I simplified the vacuum lines ( now vacuum it's coming from the pump, one way valve, T to cam cover, to n75 and then to turbo. ) that's all the vacuum.
I removed all the solenoids that works with the egr egr cooler intake flaps, and i made a little braket to hold the n75.
If you want to remove the manifold flaps, you can simply disconnect the vacuum line, and the actuator will keep them open everytime, and you don't need to worry about breaking the caps, they are made from metal in the BRD manifold.

I also disable all the errors from the sensors removed, so no CEL or anything.

If somebody want help with turning off errors, from dpf egr or other sensors, i can help make another post. Im using a cheap MPPS V16 also.
 
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tr7

Registered User
Hi, i have a 2.0 tdi brd aswell, the dpf can be removed from above, but i was struggling to get it off without cutting the bolt on the manifold
(this one) View attachment 257898

Also, i removed the EGR, the EGR COOLER, and the EGR pipe behind the engine (which is a pain in the ***)
I simplified the vacuum lines ( now vacuum it's coming from the pump, one way valve, T to cam cover, to n75 and then to turbo. ) that's all the vacuum.
I removed all the solenoids that works with the egr egr cooler intake flaps, and i made a little braket to hold the n75.
If you want to remove the manifold flaps, you can simply disconnect the vacuum line, and the actuator will keep them open everytime, and you don't need to worry about breaking the caps, they are made from metal in the BRD manifold.

I also disable all the errors from the sensors removed, so no CEL or anything.

If somebody want help with turning off errors, from dpf egr or other sensors, i can help make another post. Im using a cheap MPPS V16 also.
Hi faby,

That would be super useful. I'm using a cheap KESS to read and write the ECU. What did you use to modify the Map file?
Very interested to hear your experience with that
 
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faby01

New Member
Hi, first of all, the pd170 has a siemens ecu, which you will need this program http://jazdw.net/ppd-maps called PPD maps.
It looks like this:
1660767453531

then you will need a BDM file from your ecu (a BDM file means the entire ECU file, not only the partial map which you can get by reading from OBD port) you can find one on the internet, with the same code as your ecu have (mine it's a 03G906018AQ).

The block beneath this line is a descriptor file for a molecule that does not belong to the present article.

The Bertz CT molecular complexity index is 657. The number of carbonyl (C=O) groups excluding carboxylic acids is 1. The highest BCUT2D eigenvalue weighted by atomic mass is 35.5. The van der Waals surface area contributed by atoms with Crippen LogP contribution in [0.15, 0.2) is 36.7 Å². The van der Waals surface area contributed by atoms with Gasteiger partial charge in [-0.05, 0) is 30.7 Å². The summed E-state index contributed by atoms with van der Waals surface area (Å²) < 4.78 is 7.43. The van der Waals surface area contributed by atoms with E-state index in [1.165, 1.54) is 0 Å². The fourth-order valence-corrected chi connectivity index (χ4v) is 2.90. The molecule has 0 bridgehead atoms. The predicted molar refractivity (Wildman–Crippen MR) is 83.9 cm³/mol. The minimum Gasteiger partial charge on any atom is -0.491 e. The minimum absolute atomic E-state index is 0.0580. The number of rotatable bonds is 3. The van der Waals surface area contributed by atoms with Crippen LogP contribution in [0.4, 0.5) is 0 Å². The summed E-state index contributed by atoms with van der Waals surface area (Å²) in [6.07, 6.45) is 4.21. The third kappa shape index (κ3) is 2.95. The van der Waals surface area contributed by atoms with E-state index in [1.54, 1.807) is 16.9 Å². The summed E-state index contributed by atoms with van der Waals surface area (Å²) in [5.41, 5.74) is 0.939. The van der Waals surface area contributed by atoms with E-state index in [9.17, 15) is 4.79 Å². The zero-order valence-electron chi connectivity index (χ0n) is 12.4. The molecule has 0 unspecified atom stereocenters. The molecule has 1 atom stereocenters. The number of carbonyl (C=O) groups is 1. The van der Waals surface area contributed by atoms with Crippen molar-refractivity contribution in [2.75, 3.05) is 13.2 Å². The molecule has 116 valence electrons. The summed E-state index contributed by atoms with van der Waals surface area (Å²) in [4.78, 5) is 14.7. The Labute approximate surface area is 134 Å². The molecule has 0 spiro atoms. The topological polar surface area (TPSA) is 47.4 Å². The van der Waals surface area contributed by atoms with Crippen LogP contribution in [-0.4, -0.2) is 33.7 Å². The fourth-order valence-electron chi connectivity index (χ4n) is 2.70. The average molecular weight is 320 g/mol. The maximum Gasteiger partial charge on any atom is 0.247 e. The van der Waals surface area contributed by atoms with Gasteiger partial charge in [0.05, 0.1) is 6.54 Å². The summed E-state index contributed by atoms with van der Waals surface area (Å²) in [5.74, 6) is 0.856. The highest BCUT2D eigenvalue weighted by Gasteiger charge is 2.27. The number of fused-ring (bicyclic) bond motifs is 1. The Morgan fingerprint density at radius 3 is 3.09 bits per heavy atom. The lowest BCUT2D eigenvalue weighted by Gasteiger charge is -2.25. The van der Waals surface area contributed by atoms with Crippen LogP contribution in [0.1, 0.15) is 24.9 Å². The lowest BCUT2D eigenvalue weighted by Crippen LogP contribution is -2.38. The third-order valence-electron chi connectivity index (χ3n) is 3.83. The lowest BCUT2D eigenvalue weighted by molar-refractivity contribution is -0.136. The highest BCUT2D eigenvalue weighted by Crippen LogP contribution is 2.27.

You need to go to file-open bdm file-put your bdm file.
Now you should get a bunch of maps in the left side, if it doest show anything, the map it's not a bdm file (probably).
1660767808327

Now you go to file-export to xdf, and you will have a "XDF FILE" (i think they are called DAMOS)
For the tuning part, im using TunerPro, which it's free, it works with WinOLS too i think, but that's what im using.

When you open TunerPro, you need to go to XDF-SELECT XDF-SELECT THE XDF YOU CREATED.
Now you need to have your ODB readed map from the car, which you can get with MPPS, KESS ETC.
Go to file-open bin-select your ecu file.
Now it should look like this
1660768080757


From this, you can disable the DTC, Modify the maps, etc.
The things you are looking for, are the SWITCHES.
If you using DTCs to disable errors, it will only make the errors disapear, but the problem will be still there, i mean if the car is in limp mode throwing a code, if you disable the DTC you will not see the code, but the car will still be in limp mode.
If you using SWITCHES, they turn off the entire error.

For example if you want to disable de DPF
P2002 it's the error code for the DPF.
Use the parameter search tool
1660768353639

type your code, in our case it's a p2002
hit search and it will show those things.
For disabling the DPF, you need to modify all the SW 1 for 2002 code. In our case, there are 3.
1660768456201

here will be 1, modify to 0, hit enter, and then save.
Now save the file, go to the car and write the file, the p2002 will not show up, the car will not go in limp mode and you will not have a CEL.

I hope you understand everything, also sorry for my bad english.
 

tr7

Registered User
This is a great post. If I was to follow this I would have to buy a MPPS V16. They are cheap enough I may do

What version of Windows are you running?

They seem cheap so I could be tempted to order one
 

tr7

Registered User
@faby01 again, great post. I just got a chance to look into late last night

Where did you source the BDM file for our BRD engine ECUs? I found one last night online and while it appears to be correct, I'm not certain.

I'm not confident I can trust it to use it and to edit and then ultimately map with


On this BDM I sourced online, I was able to find the Three SW 1 for P2002. But the value set was not '1' the values were 32, 61 and 101

Does this look correct, or should I not trust this BDM file?

Photo 2022 08 18 141047
 

faby01

New Member
hi, this is the XDF file i am using, also you don't need a mpps, you could write with KESS aswell. Also i am running window 7 32 bit on my laptop.
 

tr7

Registered User
hi, this is the XDF file i am using, also you don't need a mpps, you could write with KESS aswell. Also i am running window 7 32 bit on my laptop.
Thank you faby

I know you're saying I could write with the KESS. But I have never done it yet, and there are something I either

a) don't understand
b) don't make sense in the Read of the ECU I've done

So not certain I can trust it.

MPPS is cheap, and following the exact path you have with the exact same tools and method gives me more confidence

Here is the ECU Read I downloaded off the KESS
Does this look ok to you?

When I'm looking at it in WINOLS and now in TunerPro there are some maps that make absolutely no sense. Almost like it's potentially corrupted.
Let me know your thoughts.

If it looks normal to your BRD ECU read then I will maybe use the KESS I have. But for now I'm not certain
Would appreciate your view